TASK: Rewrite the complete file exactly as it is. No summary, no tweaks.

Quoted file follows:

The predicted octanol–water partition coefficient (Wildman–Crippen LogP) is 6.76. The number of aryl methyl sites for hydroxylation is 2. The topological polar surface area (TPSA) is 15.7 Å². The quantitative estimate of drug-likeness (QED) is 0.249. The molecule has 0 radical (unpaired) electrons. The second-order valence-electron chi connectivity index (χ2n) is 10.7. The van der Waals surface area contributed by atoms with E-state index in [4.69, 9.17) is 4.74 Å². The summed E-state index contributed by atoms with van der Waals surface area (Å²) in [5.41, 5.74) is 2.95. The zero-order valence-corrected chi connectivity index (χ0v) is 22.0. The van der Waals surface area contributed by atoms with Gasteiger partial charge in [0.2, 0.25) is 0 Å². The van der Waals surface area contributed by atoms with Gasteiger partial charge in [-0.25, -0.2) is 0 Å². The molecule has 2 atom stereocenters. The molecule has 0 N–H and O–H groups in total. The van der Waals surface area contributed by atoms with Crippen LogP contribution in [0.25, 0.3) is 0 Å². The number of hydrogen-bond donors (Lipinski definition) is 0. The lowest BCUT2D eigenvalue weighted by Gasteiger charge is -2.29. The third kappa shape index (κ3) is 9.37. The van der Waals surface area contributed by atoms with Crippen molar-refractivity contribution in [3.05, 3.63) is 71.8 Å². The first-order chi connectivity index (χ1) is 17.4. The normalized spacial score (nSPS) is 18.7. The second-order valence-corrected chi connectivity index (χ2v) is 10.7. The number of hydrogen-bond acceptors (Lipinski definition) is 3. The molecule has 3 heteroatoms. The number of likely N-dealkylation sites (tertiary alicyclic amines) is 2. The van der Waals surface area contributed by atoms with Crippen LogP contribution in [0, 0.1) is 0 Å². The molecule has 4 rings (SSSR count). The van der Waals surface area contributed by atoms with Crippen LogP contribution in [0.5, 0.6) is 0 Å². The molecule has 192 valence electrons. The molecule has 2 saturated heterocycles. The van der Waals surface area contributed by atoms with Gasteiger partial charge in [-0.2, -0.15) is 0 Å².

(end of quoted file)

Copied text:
The predicted octanol–water partition coefficient (Wildman–Crippen LogP) is 6.76. The number of aryl methyl sites for hydroxylation is 2. The topological polar surface area (TPSA) is 15.7 Å². The quantitative estimate of drug-likeness (QED) is 0.249. The molecule has 0 radical (unpaired) electrons. The second-order valence-electron chi connectivity index (χ2n) is 10.7. The van der Waals surface area contributed by atoms with E-state index in [4.69, 9.17) is 4.74 Å². The summed E-state index contributed by atoms with van der Waals surface area (Å²) in [5.41, 5.74) is 2.95. The zero-order valence-corrected chi connectivity index (χ0v) is 22.0. The van der Waals surface area contributed by atoms with Gasteiger partial charge in [0.2, 0.25) is 0 Å². The van der Waals surface area contributed by atoms with Gasteiger partial charge in [-0.25, -0.2) is 0 Å². The molecule has 2 atom stereocenters. The molecule has 0 N–H and O–H groups in total. The van der Waals surface area contributed by atoms with Crippen LogP contribution in [0.25, 0.3) is 0 Å². The number of hydrogen-bond donors (Lipinski definition) is 0. The lowest BCUT2D eigenvalue weighted by Gasteiger charge is -2.29. The third kappa shape index (κ3) is 9.37. The van der Waals surface area contributed by atoms with Crippen molar-refractivity contribution in [3.05, 3.63) is 71.8 Å². The first-order chi connectivity index (χ1) is 17.4. The normalized spacial score (nSPS) is 18.7. The second-order valence-corrected chi connectivity index (χ2v) is 10.7. The number of hydrogen-bond acceptors (Lipinski definition) is 3. The molecule has 3 heteroatoms. The number of likely N-dealkylation sites (tertiary alicyclic amines) is 2. The van der Waals surface area contributed by atoms with Crippen LogP contribution in [0, 0.1) is 0 Å². The molecule has 4 rings (SSSR count). The van der Waals surface area contributed by atoms with Crippen LogP contribution in [0.5, 0.6) is 0 Å². The molecule has 192 valence electrons. The molecule has 2 saturated heterocycles. The van der Waals surface area contributed by atoms with Gasteiger partial charge in [-0.2, -0.15) is 0 Å².